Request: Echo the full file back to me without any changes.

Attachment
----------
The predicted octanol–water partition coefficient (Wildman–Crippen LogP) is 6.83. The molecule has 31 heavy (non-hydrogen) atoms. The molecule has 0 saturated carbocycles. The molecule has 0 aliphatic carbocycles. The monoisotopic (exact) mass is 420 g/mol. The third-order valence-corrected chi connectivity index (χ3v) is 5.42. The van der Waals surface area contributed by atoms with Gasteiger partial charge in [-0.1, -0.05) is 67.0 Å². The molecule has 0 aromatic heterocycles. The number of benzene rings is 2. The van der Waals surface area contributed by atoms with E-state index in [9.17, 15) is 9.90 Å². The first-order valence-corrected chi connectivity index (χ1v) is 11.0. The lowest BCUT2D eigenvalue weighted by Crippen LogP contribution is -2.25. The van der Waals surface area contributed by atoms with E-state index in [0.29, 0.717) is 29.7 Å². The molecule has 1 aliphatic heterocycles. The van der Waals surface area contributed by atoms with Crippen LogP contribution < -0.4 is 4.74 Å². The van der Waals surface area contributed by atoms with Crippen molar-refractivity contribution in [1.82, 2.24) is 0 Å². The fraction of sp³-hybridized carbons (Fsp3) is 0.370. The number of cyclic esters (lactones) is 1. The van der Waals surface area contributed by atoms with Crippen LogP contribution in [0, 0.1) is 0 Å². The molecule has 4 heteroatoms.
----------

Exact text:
The predicted octanol–water partition coefficient (Wildman–Crippen LogP) is 6.83. The molecule has 31 heavy (non-hydrogen) atoms. The molecule has 0 saturated carbocycles. The molecule has 0 aliphatic carbocycles. The monoisotopic (exact) mass is 420 g/mol. The third-order valence-corrected chi connectivity index (χ3v) is 5.42. The van der Waals surface area contributed by atoms with Gasteiger partial charge in [-0.1, -0.05) is 67.0 Å². The molecule has 0 aromatic heterocycles. The number of benzene rings is 2. The van der Waals surface area contributed by atoms with E-state index in [9.17, 15) is 9.90 Å². The first-order valence-corrected chi connectivity index (χ1v) is 11.0. The lowest BCUT2D eigenvalue weighted by Crippen LogP contribution is -2.25. The van der Waals surface area contributed by atoms with E-state index in [0.29, 0.717) is 29.7 Å². The molecule has 1 aliphatic heterocycles. The van der Waals surface area contributed by atoms with Crippen LogP contribution < -0.4 is 4.74 Å². The van der Waals surface area contributed by atoms with Crippen molar-refractivity contribution in [1.82, 2.24) is 0 Å². The fraction of sp³-hybridized carbons (Fsp3) is 0.370. The number of cyclic esters (lactones) is 1. The van der Waals surface area contributed by atoms with Crippen LogP contribution in [0, 0.1) is 0 Å². The molecule has 4 heteroatoms.